While some trash is still there, after more than $1 million of emergency work, an uncontrolled dump in the City of Markham is much less dangerous.
"An open dump this close to a residential neighborhood, it was a shocker to see it this way," said EPA Project Manager Steve Faryan. "There was a number of things that were dumped back here, trucks would back in and just push things off the back, detergent bottles, pool chemicals, so there was just an odd assortment of chemicals dumped here."
Before the cleanup, the dump is Markham was lot filled with old mobile homes, tires and trash.
After a tire fire smoldered for days last spring, the state EPA stepped in and hauled away 10,000 tons of waste.
This spring, U.S. EPA officials found these chemicals illegally dumped on the site for years.
"It's definitely something that we had to get out of here quickly so that the public did not come into contact with it," said Faryan said. "We've removed all the chemicals that would cause some direct harm to somebody. Now there's some further studies that need to be done."
Now, they're testing the soil for lead to make sure there's no groundwater contamination.
"There was nothing I could do about it except complain," said Juanita Whitaker, who lives just down the street from the old dump site. The Illinois EPA is testing her well water, but to be safe, she doesn't use it to drink or cook. She says the area just got out of control.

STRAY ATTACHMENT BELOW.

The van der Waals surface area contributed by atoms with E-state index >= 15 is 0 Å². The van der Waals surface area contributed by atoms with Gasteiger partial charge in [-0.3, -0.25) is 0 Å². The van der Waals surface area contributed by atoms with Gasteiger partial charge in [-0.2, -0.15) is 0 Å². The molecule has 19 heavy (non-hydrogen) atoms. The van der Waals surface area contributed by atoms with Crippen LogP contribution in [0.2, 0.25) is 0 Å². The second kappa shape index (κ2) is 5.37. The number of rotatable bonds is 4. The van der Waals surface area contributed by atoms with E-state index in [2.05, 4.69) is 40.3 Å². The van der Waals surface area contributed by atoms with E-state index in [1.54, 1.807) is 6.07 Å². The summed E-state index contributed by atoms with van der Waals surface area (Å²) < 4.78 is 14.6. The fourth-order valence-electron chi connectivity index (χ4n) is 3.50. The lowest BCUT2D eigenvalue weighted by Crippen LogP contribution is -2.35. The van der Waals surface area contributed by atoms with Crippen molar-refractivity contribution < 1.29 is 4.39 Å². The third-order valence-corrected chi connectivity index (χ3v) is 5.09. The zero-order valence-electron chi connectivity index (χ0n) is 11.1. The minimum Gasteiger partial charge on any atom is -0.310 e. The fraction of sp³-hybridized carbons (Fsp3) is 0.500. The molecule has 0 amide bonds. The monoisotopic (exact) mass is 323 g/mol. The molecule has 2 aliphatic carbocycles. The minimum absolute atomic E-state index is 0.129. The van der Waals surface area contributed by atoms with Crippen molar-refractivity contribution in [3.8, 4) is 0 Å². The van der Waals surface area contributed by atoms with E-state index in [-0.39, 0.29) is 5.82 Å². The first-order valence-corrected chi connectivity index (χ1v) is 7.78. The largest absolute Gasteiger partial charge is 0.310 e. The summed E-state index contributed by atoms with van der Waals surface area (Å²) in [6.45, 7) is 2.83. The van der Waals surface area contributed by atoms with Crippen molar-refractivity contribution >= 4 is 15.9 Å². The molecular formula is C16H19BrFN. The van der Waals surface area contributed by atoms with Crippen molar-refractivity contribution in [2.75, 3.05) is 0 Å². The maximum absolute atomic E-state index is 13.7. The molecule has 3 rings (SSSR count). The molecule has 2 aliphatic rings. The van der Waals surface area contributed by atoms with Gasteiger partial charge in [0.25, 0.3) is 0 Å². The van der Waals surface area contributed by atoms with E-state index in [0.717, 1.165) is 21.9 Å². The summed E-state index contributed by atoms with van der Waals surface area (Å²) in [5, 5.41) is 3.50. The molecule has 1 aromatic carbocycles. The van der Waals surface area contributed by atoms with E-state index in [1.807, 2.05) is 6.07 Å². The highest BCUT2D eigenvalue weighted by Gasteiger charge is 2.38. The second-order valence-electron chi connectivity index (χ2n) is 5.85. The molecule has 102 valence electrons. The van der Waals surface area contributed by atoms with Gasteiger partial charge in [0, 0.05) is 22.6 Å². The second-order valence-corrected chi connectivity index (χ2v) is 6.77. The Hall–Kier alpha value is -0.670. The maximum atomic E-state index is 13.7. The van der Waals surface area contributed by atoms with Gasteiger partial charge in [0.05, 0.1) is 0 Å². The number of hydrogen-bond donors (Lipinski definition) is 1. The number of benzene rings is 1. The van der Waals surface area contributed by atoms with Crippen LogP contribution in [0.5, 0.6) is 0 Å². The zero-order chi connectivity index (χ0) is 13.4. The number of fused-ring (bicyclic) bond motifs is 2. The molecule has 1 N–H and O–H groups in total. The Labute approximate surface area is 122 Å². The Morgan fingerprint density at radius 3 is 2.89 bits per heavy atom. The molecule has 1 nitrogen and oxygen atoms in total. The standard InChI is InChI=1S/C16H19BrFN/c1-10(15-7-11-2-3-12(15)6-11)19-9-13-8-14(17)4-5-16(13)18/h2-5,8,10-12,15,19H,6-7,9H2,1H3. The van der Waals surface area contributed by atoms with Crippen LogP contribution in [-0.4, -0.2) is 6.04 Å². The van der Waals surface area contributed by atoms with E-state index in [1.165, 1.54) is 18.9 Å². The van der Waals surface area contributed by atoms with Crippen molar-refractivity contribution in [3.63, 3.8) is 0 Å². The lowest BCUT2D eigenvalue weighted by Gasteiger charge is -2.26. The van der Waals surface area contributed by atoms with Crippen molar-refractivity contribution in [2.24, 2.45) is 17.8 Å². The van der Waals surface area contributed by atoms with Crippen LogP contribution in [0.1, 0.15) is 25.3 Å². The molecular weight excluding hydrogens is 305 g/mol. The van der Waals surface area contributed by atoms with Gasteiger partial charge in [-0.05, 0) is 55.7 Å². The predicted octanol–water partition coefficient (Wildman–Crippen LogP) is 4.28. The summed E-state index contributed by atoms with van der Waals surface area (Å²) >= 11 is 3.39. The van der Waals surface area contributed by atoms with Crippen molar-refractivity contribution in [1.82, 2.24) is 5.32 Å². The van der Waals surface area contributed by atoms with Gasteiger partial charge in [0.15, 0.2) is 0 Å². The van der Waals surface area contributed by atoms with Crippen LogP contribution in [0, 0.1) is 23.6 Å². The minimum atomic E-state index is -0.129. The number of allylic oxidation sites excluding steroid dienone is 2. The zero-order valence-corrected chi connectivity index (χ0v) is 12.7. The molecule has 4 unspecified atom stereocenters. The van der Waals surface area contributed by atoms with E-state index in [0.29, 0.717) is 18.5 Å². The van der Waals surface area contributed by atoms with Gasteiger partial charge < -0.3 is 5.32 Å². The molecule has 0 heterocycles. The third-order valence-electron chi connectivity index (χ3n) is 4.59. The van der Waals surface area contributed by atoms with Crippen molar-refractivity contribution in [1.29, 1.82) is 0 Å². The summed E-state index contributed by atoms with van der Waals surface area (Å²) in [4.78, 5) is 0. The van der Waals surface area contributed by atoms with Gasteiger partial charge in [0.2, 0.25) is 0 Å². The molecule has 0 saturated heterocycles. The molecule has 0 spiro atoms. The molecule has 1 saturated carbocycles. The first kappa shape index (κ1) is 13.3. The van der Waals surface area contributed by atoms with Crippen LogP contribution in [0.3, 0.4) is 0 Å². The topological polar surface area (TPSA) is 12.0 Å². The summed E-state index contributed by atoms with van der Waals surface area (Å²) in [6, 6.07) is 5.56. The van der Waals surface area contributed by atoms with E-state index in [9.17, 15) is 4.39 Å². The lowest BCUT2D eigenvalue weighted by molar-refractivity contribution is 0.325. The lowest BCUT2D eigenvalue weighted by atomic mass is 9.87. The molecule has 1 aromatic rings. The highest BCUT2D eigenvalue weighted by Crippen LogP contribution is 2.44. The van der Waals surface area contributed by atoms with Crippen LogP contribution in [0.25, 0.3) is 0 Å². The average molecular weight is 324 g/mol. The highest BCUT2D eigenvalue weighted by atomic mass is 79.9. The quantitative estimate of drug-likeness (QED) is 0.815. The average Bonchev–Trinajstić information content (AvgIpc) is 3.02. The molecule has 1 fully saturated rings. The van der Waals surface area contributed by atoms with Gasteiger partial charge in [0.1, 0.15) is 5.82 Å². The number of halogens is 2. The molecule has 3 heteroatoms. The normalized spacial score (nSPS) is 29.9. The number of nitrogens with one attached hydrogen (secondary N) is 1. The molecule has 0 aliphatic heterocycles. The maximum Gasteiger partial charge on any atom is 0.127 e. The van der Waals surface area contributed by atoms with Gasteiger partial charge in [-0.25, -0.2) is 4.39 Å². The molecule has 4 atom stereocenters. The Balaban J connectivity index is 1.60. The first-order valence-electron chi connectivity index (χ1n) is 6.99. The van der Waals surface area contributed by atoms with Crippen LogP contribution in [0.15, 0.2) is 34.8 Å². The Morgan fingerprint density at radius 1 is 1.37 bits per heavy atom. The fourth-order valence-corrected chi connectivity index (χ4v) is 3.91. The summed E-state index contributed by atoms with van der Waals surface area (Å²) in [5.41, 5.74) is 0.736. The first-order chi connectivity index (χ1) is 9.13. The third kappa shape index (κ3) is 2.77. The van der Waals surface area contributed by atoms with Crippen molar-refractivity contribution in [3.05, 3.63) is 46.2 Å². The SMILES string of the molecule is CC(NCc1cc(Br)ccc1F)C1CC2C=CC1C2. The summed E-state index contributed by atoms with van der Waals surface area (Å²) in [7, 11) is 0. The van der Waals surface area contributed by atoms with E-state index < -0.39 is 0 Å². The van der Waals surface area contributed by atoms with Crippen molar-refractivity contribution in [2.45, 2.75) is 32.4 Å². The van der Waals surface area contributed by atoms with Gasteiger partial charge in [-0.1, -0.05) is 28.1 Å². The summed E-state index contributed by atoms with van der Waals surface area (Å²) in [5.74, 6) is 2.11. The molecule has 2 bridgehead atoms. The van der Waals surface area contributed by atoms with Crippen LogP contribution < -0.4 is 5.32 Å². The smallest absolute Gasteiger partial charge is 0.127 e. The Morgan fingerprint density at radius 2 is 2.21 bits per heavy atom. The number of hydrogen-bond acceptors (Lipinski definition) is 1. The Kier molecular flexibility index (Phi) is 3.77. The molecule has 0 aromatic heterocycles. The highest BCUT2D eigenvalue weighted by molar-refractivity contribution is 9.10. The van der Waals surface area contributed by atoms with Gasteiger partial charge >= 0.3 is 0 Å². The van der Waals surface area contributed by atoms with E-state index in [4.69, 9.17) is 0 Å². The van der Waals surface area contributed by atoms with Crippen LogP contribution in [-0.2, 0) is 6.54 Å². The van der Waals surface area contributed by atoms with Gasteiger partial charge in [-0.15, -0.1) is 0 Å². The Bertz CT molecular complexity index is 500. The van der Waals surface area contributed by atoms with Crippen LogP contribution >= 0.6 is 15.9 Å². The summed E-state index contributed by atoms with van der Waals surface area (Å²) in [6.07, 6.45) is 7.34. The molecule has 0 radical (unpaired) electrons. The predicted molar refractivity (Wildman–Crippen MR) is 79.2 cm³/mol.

"It's like one little pile is put down there, and then someone sees that, and then they put their pile there and it just spirals up from there," Whitaker said.
"It's a long time coming so that's good," said Markham resident Steve Drew. From his driveway, he cheered on the crews hard at work clearing out the mess.
"Whenever they come to clean up something like that, something's big's going to happen and I've heard they're talking about cleaning up the whole area and try to bring it back up, that would be good for the whole neighborhood," Drew said.
Officials from the Illinois Attorney General's office are investigating the site to see if they can find out who is responsible for dumping all that waste. While all the debris will eventually be removed from the site, so far, the total cleanup has cost $1.7 million.